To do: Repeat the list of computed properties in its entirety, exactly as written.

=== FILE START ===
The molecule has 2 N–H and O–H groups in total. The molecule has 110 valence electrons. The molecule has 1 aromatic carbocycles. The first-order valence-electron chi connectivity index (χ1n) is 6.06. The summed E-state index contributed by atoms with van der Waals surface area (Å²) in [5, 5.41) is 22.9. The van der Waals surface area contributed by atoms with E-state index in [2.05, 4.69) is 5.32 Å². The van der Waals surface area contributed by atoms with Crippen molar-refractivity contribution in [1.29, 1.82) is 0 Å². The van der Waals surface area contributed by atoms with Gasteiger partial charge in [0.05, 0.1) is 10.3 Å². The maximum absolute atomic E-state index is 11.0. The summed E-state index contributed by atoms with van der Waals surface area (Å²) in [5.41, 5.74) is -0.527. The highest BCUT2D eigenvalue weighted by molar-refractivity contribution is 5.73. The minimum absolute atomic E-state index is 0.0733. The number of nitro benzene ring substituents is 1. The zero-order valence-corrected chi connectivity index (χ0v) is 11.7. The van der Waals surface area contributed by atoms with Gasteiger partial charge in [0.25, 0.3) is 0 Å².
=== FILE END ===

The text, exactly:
The molecule has 2 N–H and O–H groups in total. The molecule has 110 valence electrons. The molecule has 1 aromatic carbocycles. The first-order valence-electron chi connectivity index (χ1n) is 6.06. The summed E-state index contributed by atoms with van der Waals surface area (Å²) in [5, 5.41) is 22.9. The van der Waals surface area contributed by atoms with E-state index in [2.05, 4.69) is 5.32 Å². The van der Waals surface area contributed by atoms with Crippen molar-refractivity contribution in [1.29, 1.82) is 0 Å². The van der Waals surface area contributed by atoms with Gasteiger partial charge in [0.05, 0.1) is 10.3 Å². The maximum absolute atomic E-state index is 11.0. The summed E-state index contributed by atoms with van der Waals surface area (Å²) in [5.41, 5.74) is -0.527. The highest BCUT2D eigenvalue weighted by molar-refractivity contribution is 5.73. The minimum absolute atomic E-state index is 0.0733. The number of nitro benzene ring substituents is 1. The zero-order valence-corrected chi connectivity index (χ0v) is 11.7. The van der Waals surface area contributed by atoms with Gasteiger partial charge in [0.25, 0.3) is 0 Å².